Respect and privacy rights
If your employees paint your company in a negative light, then you have grounds for legal action against them. The last thing you want from them is a negative perception from the public, which could affect your sales performance if things escalate.
You also need to inform employees that any derogatory statements made about your company in their posts affect not only your business but also the other employees that have nothing to do with the post in the first place. Not to mention, you can terminate your contract with these employees, if push comes to shove. Surely, nobody would want that mess in their hands.
Wrapping it up
The blogging policy provisions above simply suggestions on how you approach this issues to your employees. I don’t claim to be an expert on these things. However, it doesn’t make me wrong either. The entire point of this post encourages you to cover all the bases of your business and protect it from any potential harm that your employees may commit against you. Therefore, you need to consult a professional to help you draft your policy and make it iron-clad and airtight as possible.
Also, it’s also best to mobilize employees to share content from within your company through employee advocacy. Instead of employees posting stuff on social media beyond your control, you can incentivize their social media and blogging activities to the benefit of your company.
Oh, Now I Get It! How to Explain Complex Topics to Your Audience
Technical writers have a great number of skills, but perhaps the most important is the ability to adapt your language to the level of comprehension your audience has. A highly technical and complex article can overwhelm readers or even bore them.
Related blog posts and resources:
“But it’s impossible to delight my readers and keep them engaged when I’m talking about the
IEEE 802.11ac principle of broadband technology,” We hear you cry. And, we get it. Turning a technical article into a sexy piece of content can feel like a daunting task, but it’s not mission impossible.
Here are a few content creation tips that will help you explain complex topics to your audience in a delightful manner.
Imagine That You Are Explaining the Subject to a Non-Tech-Savvy Friend
One of the most important things when creating technical content for a more broad audience is consistency. So, as much as possible try to use the same tone, level of knowledge, complexity of vocabulary, and so on. The easiest way to calibrate your writing style is to imagine that you are writing for a friend or a relative that has nothing to do with your area of expertise.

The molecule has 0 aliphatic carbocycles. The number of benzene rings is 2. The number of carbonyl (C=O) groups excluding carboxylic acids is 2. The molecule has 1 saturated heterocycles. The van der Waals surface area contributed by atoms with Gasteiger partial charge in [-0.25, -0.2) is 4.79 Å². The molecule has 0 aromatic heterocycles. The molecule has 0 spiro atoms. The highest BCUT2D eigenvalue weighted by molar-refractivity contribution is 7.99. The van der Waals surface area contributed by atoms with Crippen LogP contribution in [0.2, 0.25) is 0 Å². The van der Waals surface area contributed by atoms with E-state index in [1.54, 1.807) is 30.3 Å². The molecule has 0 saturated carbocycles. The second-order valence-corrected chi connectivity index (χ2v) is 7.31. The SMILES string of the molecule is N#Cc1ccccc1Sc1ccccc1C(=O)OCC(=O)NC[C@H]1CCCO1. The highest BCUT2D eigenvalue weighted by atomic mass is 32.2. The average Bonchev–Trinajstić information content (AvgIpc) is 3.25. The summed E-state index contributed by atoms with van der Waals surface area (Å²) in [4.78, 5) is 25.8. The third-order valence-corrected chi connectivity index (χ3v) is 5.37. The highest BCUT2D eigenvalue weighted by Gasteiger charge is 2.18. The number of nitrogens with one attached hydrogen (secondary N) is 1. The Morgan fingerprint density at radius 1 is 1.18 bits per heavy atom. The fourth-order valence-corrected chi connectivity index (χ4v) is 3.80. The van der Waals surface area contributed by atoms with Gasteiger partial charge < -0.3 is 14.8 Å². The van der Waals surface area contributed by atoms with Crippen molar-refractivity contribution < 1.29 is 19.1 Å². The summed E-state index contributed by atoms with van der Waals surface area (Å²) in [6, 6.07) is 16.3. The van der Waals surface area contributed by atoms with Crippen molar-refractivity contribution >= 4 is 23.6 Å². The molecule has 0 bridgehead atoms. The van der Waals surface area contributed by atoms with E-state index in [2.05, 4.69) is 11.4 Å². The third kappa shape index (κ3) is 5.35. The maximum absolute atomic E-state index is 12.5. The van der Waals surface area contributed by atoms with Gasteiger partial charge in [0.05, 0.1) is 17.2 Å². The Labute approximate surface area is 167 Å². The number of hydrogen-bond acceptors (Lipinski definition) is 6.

Imagine you are trying to explain a particularly complex topic to them, in a friendly and light discussion. How would you approach the subject? What elements you think would bore or frustrate them?
What helps you in the real world is adapting your style and vocabulary to the other person’s knowledge. You know that you don’t have to explain what an Internet browser does, but you might have to tell them more about the coding behind it when discussing responsive web design, for instance. Use common words and keep them engaged with a lighter, friendly style.
Adapt Your Vocabulary and Structure
Let’s take a look at how you can flip your technical writing to be more approachable. First of all: use concepts that your audience is familiar with or at least has a general idea about them.
A good start is to check what search words visitors use when browsing your website. You will identify commonly used terms that are related to the technology that interests them. Use those keywords yourself to keep visitors on your page.
Also, be careful about the structure of the text when writing online, especially when you are trying to explain something complex. Make sure to split your text into readable chunks. You can also help the reader understand the subject better by using titles and subtitles to separate the main ideas of your article.
Build up the Knowledge of Your Audience, from General to Detailed
Once you have established a common language and vocabulary between you and your target audience, start methodically presenting your topic, from general level information to more detailed aspects. Applying this rule will help you readers understand the topic better without wasting too much time. Online readers tend to ignore content that is, irrelevant or hard to understand.
While it is important to get the basics straight before getting deeper into your subject, make sure to summarize the purpose of your article at the very beginning, as it will let your audience know what they will learn about after going through it.